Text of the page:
Training sessions on AMTSL were regularly held at different facilities, available for some but not all midwives. After completing a workshop, the participants were expected to disperse skills and theoretical knowledge to their colleagues in the labor ward, through in-service training sessions. As indicated below, feedback from a trained colleague encouraged others to follow suit. Adapting new procedures, however, most likely depend on the active engagement of the midwife in charge of training.
“We were doing it [AMTSL], but it wasn’t very often, it wasn’t regular…. But after a colleague went to a workshop and came back, she taught us and now everybody is practicing it. But formerly we were not practicing it”. (M 12, 10 y)
Embracing and implementing change did not only require proper education and follow-up but also personal interest to engage in the process, as indicated below.
“You can do that [AMTSL], if only you want to. Yes, it’s about the willingness. As a midwife, we are promoting health for the mother and baby, that’s my vision. If you have the passion for it, you can do that”. (M 5, 8 y)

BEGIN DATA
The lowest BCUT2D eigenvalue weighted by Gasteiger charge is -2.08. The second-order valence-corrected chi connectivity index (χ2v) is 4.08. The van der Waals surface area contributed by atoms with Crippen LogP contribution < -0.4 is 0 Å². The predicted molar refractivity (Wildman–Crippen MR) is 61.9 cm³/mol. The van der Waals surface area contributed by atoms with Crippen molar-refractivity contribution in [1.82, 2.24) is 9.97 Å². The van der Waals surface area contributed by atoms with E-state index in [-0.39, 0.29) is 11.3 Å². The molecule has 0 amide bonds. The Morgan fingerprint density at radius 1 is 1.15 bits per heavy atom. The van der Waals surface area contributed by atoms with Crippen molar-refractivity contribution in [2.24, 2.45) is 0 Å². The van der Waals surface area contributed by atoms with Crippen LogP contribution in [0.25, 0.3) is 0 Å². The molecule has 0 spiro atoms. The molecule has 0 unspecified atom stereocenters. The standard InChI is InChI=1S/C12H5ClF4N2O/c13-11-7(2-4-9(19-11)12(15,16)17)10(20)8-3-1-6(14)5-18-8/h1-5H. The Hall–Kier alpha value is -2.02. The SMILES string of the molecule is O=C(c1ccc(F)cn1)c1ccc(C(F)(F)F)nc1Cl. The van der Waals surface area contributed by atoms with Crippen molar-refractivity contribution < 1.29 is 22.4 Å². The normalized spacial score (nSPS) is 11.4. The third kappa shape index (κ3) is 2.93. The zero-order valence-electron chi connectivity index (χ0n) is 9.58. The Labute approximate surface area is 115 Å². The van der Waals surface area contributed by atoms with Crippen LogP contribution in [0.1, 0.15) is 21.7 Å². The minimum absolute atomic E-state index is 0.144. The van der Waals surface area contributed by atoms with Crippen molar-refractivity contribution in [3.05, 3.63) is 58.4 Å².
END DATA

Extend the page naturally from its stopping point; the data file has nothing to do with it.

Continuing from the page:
Suggesting task shifting as a possible way forward
Midwives often depended on delegating tasks to non-authorized personnel in order to secure a proper use of AMTSL. This was perceived as the key to enhance the use of AMTSL, as one of the characteristics of the midwives’ everyday reality was inadequate staff coverage. Further, efficient communication with the women in labor was pointed out as central for a positive outcome of AMTSL.
Enhancing proper use of AMTSL by delegating parts of the procedure
Ideally, two midwives should attend every delivery. However, in most deliveries, the midwife attended alone or together with an assistant that might either be a midwifery student or a clinical health assistant with a two-year basic health care education. Depending on her level of knowledge, the assistant was delegated certain steps in the AMTSL procedure normally performed by a skilled midwife i.e. task shifting. The available human resources were consequently used more efficiently in cases of staff shortage, ultimately increasing the use of AMTSL. According to the midwives, the tasks suitable to delegate were administration of oxytocin and monitoring of uterine contraction.
“I know from observing her [the assistant] the things she’s able to do and the things she’s not able to do. If I realize she can administer the oxytocin injection after the delivery of the baby, I can ask her to do that for me”. (M 11, 7 y)
Whether an assistant should be allowed to perform CCT, however, was controversial, as this procedure was perceived to require midwifery education as well as experience. However, in cases where this task was shifted to a clinical health assistant, the full responsibility of the outcome of this procedure rested on the midwife.